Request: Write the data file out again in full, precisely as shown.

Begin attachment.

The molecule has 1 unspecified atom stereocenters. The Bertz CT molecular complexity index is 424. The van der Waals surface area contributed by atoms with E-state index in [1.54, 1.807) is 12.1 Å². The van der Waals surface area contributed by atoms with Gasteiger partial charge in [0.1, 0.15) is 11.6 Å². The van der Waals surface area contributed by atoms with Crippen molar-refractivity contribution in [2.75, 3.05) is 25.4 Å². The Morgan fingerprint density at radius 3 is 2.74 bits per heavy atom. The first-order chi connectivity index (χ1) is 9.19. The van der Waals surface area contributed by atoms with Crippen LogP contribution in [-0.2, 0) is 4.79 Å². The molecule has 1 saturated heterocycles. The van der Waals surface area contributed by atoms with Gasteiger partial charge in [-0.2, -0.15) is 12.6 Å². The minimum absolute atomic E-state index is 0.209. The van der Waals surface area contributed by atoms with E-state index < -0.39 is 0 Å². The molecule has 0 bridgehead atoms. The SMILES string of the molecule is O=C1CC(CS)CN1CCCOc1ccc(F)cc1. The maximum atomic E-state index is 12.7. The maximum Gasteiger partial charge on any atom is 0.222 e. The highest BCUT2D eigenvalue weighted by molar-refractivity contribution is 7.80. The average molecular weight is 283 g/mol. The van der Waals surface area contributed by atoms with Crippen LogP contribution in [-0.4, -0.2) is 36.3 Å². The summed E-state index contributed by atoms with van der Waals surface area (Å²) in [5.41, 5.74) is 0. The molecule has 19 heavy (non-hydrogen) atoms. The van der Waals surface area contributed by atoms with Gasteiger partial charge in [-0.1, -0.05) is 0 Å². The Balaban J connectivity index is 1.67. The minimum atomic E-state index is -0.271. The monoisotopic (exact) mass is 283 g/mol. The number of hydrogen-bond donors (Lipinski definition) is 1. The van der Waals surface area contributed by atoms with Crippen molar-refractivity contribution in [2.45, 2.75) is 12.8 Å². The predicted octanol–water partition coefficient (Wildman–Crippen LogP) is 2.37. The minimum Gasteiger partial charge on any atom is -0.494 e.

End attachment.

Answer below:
The molecule has 1 unspecified atom stereocenters. The Bertz CT molecular complexity index is 424. The van der Waals surface area contributed by atoms with E-state index in [1.54, 1.807) is 12.1 Å². The van der Waals surface area contributed by atoms with Gasteiger partial charge in [0.1, 0.15) is 11.6 Å². The van der Waals surface area contributed by atoms with Crippen molar-refractivity contribution in [2.75, 3.05) is 25.4 Å². The Morgan fingerprint density at radius 3 is 2.74 bits per heavy atom. The first-order chi connectivity index (χ1) is 9.19. The van der Waals surface area contributed by atoms with Crippen LogP contribution in [-0.2, 0) is 4.79 Å². The molecule has 1 saturated heterocycles. The van der Waals surface area contributed by atoms with Gasteiger partial charge in [-0.2, -0.15) is 12.6 Å². The minimum absolute atomic E-state index is 0.209. The van der Waals surface area contributed by atoms with E-state index < -0.39 is 0 Å². The molecule has 0 bridgehead atoms. The SMILES string of the molecule is O=C1CC(CS)CN1CCCOc1ccc(F)cc1. The maximum atomic E-state index is 12.7. The maximum Gasteiger partial charge on any atom is 0.222 e. The highest BCUT2D eigenvalue weighted by molar-refractivity contribution is 7.80. The average molecular weight is 283 g/mol. The van der Waals surface area contributed by atoms with Crippen LogP contribution in [-0.4, -0.2) is 36.3 Å². The summed E-state index contributed by atoms with van der Waals surface area (Å²) in [5.41, 5.74) is 0. The molecule has 19 heavy (non-hydrogen) atoms. The van der Waals surface area contributed by atoms with Gasteiger partial charge in [-0.1, -0.05) is 0 Å². The Balaban J connectivity index is 1.67. The minimum atomic E-state index is -0.271. The monoisotopic (exact) mass is 283 g/mol. The number of hydrogen-bond donors (Lipinski definition) is 1. The van der Waals surface area contributed by atoms with Crippen molar-refractivity contribution in [2.45, 2.75) is 12.8 Å². The predicted octanol–water partition coefficient (Wildman–Crippen LogP) is 2.37. The minimum Gasteiger partial charge on any atom is -0.494 e.